Banking Bailout Party: New Details Emerge

The New York Times has details about the new bailout plan Treasury Secretary Tim Geithner is scheduled to talk about later today. Here’s a rundown of what’s on the menu:

  • No “severe limits on executive pay for companies receiving government aid.”

  • Bank executives will stay, shareholders will not be wiped out.
  • There will be “a joint Treasury and Federal Reserve program, at an initial cost of $250 billion to $500 billion, to encourage investors to acquire soured mortgage-related assets from banks.” The FDIC might provide guarantees to investors.
  • A program run by the Federal Reserve to try to unfreeze the market for commercial, student, auto and credit card loans will be expanded from $200 billion to up to $1 trillion.
  • A review of the capital levels of all banks, including projections of future losses, to determine how much additional capital each bank should receive.
  • Next week, the New York Times says a separate $50 billion program to help homeowners facing foreclosure refinance into fixed rate loans will be announced.

The article says that the Treasury Secretary is at odds with top officials in the Obama Administration, who wanted tougher restrictions on executive pay among other concessions from banks.

There will be, however, restrictions on banks using bailout funds to acquire other banks, as well and restrictions on lobbying. The $500,000 pay cap is still in place, but applies only to very senior executives. Some argued that it should be extended to all employees of banks receiving funds.

Bloomberg also notes that TARP will be renamed:

Geithner will also give the $700 billion Troubled Asset Relief Program a new name: the Financial Stability Plan.

Whatever makes you feel better, we suppose.

Geithner Said to Have Prevailed on the Bailout [NYT]
(Photo:The Joy Of The Mundane)


Edit Your Comment

  1. Ronin-Democrat says:

    Feelin’ better already.

    Or is it because Michael Phelps is a friend of mine

  2. B says:

    Wooo, party!
    Will there be cake?

    • Pibbs says:

      @B: The cake is a lie. Just like this bs. I don’t necessarily want heads to roll, but I would like to see these execs get hit in the wallet because of the greed and ignorance they have exhibited over the years. It’s not like they need all that (excuse me, our) money.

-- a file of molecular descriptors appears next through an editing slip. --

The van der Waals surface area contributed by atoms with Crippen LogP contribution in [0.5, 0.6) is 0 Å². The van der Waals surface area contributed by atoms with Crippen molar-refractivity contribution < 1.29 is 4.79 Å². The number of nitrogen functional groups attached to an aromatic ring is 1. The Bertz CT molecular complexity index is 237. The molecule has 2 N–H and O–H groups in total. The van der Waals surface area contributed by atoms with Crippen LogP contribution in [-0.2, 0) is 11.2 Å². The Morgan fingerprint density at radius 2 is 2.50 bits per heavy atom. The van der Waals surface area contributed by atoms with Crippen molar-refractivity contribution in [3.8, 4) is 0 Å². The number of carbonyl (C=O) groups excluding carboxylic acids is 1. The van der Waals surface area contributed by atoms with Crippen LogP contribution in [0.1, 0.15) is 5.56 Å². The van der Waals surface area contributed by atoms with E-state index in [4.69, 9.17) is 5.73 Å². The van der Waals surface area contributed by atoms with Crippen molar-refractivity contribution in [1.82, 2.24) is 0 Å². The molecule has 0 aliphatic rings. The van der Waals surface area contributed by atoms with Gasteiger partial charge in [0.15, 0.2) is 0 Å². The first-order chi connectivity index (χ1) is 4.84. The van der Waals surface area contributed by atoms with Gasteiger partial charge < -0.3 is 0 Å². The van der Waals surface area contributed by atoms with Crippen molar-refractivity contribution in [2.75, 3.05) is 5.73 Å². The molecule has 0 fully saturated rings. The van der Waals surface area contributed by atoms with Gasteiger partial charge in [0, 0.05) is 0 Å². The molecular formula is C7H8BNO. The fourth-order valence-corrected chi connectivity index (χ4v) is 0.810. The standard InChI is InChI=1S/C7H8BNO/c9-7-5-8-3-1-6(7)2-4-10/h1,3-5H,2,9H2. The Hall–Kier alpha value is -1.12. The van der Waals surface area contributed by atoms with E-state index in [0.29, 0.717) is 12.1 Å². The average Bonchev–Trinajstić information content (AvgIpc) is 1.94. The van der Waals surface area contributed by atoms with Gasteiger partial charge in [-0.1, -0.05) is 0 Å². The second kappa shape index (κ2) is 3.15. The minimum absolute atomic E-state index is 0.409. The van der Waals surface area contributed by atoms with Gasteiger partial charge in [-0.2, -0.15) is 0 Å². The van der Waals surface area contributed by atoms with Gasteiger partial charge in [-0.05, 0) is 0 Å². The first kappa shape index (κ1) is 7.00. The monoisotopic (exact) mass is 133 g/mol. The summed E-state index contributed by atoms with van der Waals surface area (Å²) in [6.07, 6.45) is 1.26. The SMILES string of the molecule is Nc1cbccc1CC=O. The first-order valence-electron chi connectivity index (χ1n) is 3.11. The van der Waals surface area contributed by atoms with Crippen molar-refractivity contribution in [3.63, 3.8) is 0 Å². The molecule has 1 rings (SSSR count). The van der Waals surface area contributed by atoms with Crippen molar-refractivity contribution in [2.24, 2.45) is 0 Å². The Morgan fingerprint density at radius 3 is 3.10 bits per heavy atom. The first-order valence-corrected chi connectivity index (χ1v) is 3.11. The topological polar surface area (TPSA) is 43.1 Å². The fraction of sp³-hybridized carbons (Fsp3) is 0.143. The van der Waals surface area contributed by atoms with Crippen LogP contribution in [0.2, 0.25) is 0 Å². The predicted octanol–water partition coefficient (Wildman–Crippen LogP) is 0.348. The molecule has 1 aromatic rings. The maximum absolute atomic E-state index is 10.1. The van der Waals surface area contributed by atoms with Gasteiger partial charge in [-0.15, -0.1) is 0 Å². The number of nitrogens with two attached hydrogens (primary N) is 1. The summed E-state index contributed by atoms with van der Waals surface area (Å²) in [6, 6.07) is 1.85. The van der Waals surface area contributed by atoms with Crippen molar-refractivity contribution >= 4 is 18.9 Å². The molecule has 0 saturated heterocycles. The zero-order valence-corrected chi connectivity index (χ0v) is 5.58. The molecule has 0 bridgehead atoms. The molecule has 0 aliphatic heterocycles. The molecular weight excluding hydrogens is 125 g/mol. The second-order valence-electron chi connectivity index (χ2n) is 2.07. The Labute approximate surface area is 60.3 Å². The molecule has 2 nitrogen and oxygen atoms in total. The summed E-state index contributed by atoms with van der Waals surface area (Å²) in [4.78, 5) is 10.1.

3. tailstoo says:

    So last week there was an executive pay penalty and now there is no “severe limits on executive pay for companies receiving government aid”?

    I am confused.

  4. Plates says:

    Renaming it will solve all our problems! Hooray for Washington!

  5. tailstoo says:

    And really, if there are no penalties to executives or shareholders, why should any be responsible in the future? Just grab as much money and profit as you can now and someone else will pay for it later.

    Great message to send to the market. It really sickens me.

  6. Ash78 ain't got time to bleed says:

    I swear the next person who uses the buzzword “toxic assets” is going to get punched. Thank you for avoiding this expression.

    I’ll accept “nonperforming assets” or “non-earning assets” or even just “bad assets.” But this media parroting is driving me crazy.

    • HIV 2 Elway says:

      @Ash78: Can we just call them by their actual name, noncurrent assets or loans?

      • Ash78 ain't got time to bleed says:

        @HIV 2 Elway Resurrected: It might get confusing if we go too far

        “The Obama administration is concerned about the increasing levels of bank loans no longer accruing interest, plus those 90+ days past due and still accruing, plus reposessions and other real estate owned, as a proportion of total loans plus reposessions and other real estate owned”

        /npa ratio for the confusion!

        • Ash78 ain't got time to bleed says:

          @Ash78: Forgot to add “restructured loans with less than 12 months of satisfactory performance under new terms” :D

  7. nighttrain2007 says:

    >>the Financial Stability Plan